I was diagnosed with terminal cancer at the same time as both of my parents

A NEW mum told how she battled cancer alongside BOTH her parents – after they were all diagnosed within months of one another.

Emily Locking, now 36, from Buckinghamshire, was diagnosed with stage four bowel cancer which had spread to her liver in December 2015 – when her daughter Evelyn was just 10 weeks old.

In February 2016 her dad John, then 60, was diagnosed with the same type of cancer – but thankfully it was caught a lot earlier than his daughter.

He had surgery and a temporary stoma bag and is now in remission.

Her mum Linda was diagnosed in April 2016 with stage four stomach cancer and sadly died in January 2017.

Emily told Fabulous Digital: “Mum and I had very similar treatment regimes. We were both going through palliative chemo at the same time.

"We could support each other. In a way it was funny as we knew what the other was dealing with.”

Emily was given the shock diagnosis when a stomach ache she developed after giving birth to Evelyn didn’t disappear.

At her six week post-birth check-up she had a blood test which led to doctors realising she had bowel cancer, something very unusual in someone so young.

“My husband Matthew, 30, and I knew something was up but didn’t imagine the worst case scenario,” she said.

“Doctors told us left untreated I could be dead within eight weeks. With treatment I could have up to five years.”

Emily referred herself to Guy’s Hospital in central London where virtually straight away she started chemotherapy.

“I would have 11-hour chemo infusions but still wanted to care for Evelyn,” she said.

“I would come home with a ‘chemo pump’ which would feed chemo into me overnight.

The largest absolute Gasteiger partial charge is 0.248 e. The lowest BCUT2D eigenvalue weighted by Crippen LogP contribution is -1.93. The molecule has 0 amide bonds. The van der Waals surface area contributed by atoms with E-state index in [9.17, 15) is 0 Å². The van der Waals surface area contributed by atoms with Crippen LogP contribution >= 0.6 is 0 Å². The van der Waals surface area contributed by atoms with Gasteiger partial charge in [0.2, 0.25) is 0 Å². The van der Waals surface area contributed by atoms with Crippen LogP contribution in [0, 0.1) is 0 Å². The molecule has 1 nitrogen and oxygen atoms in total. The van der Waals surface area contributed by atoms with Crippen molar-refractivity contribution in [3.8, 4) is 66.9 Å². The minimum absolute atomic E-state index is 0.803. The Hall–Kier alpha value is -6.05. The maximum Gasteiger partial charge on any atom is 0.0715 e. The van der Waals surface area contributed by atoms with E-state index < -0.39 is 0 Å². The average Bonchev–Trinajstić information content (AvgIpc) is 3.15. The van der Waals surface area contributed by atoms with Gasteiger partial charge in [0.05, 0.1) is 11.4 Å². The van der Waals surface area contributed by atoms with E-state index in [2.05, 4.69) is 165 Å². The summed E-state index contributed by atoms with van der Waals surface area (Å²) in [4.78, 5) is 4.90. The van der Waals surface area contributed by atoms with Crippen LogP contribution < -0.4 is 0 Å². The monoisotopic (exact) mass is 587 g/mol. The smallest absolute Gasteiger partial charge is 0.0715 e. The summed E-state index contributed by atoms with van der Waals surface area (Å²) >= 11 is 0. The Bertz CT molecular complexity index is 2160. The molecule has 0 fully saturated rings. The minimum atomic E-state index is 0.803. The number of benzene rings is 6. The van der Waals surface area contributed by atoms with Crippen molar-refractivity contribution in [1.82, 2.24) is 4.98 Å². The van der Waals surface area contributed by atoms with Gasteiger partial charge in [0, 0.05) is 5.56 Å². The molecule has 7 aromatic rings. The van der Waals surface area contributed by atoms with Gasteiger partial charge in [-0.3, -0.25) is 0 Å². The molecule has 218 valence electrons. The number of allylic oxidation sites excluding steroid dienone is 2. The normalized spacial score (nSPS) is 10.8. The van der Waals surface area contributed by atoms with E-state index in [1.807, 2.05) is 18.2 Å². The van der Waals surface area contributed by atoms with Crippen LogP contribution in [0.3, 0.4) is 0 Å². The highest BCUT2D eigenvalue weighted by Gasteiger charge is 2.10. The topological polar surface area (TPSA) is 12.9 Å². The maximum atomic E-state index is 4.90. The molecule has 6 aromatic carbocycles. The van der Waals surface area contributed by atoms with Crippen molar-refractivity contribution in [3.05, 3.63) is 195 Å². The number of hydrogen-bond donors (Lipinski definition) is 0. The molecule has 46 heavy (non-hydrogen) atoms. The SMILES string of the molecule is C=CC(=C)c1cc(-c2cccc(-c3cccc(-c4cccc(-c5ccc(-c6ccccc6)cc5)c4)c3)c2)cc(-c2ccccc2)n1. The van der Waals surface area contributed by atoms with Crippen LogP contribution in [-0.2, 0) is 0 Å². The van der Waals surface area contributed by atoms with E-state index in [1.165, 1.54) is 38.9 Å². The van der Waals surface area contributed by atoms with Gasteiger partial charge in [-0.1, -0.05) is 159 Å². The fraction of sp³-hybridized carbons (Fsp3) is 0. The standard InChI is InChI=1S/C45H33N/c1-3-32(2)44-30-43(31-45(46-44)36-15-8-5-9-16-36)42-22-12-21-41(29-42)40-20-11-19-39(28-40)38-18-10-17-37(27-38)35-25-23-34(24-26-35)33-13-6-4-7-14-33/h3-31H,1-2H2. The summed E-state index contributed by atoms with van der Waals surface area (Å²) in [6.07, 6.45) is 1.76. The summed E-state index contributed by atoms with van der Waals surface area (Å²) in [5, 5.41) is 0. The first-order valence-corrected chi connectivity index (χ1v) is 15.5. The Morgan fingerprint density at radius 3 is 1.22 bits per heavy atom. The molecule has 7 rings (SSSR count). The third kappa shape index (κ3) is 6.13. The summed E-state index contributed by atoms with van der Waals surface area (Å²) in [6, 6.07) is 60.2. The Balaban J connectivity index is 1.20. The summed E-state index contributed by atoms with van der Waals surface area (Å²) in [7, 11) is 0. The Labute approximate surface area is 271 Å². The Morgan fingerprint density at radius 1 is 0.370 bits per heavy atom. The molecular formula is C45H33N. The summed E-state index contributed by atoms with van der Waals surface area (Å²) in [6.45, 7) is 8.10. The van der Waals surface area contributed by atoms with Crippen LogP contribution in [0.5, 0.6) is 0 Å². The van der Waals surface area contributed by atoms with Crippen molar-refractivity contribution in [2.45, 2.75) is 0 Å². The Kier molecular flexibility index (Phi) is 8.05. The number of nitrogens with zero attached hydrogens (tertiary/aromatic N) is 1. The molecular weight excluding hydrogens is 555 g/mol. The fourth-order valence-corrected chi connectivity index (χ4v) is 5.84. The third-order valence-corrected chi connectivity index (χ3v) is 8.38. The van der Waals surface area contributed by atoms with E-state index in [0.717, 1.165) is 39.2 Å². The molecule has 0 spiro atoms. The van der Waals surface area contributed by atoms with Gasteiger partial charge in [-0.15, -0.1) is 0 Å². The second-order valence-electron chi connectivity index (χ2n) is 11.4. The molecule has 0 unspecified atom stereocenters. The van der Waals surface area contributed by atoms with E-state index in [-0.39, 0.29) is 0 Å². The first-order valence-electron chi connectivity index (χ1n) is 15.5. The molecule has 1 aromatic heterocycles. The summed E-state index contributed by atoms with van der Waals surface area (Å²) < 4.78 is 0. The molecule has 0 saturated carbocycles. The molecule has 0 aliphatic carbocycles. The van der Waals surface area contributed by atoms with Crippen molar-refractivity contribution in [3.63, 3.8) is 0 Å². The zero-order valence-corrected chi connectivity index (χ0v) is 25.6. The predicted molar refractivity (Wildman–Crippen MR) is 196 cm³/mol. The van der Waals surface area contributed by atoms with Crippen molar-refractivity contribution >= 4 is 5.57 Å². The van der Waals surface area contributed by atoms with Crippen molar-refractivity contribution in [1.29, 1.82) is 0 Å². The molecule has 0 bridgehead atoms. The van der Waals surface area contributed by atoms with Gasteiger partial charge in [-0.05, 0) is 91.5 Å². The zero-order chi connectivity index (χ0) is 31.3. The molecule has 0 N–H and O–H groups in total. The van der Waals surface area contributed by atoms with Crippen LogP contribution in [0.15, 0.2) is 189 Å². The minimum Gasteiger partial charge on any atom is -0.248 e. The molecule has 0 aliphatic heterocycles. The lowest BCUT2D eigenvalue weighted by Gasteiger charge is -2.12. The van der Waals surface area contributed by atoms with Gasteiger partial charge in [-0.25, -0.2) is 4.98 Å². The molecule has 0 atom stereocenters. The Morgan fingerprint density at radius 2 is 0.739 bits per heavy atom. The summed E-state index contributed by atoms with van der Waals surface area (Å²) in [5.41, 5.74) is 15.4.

“It was really tough and rotten but I fought on as I didn’t want to be ‘the mum with cancer’. I didn’t actually tell people unless I got to know them really well.”

After 11 months she went onto have radiotherapy which was also successful, allowing her to have surgery.

In March 2017 she had a section of bowel removed and in June that year 75 percent of her liver was cut out.

“By this point I was left with just one tumour and this was in the left lobe of my liver, sitting right on an artery,” she explained.

I really want to live. I don’t want this cancer in me

“I went back onto chemo for six months to try to shrink this down, but I was told it was inoperable.”

In December 2017 Emily unexpectedly received the news they would operate on the remaining tumour.

In January 2018 it was cut out but she developed a bile leak which became infected, leaving her very ill.

Emily was an in-patient at Kings College Hospital in London for four months.

“I missed so much of Evelyn learning to talk and growing from a baby into a toddler, not to mention I couldn’t lift her, carry her or cuddle her properly,” she said.

But it was worth it because the tumour had gone.

But recently, following scans, she has learnt a cancerous nodule has returned in her lung, which this week she had removed.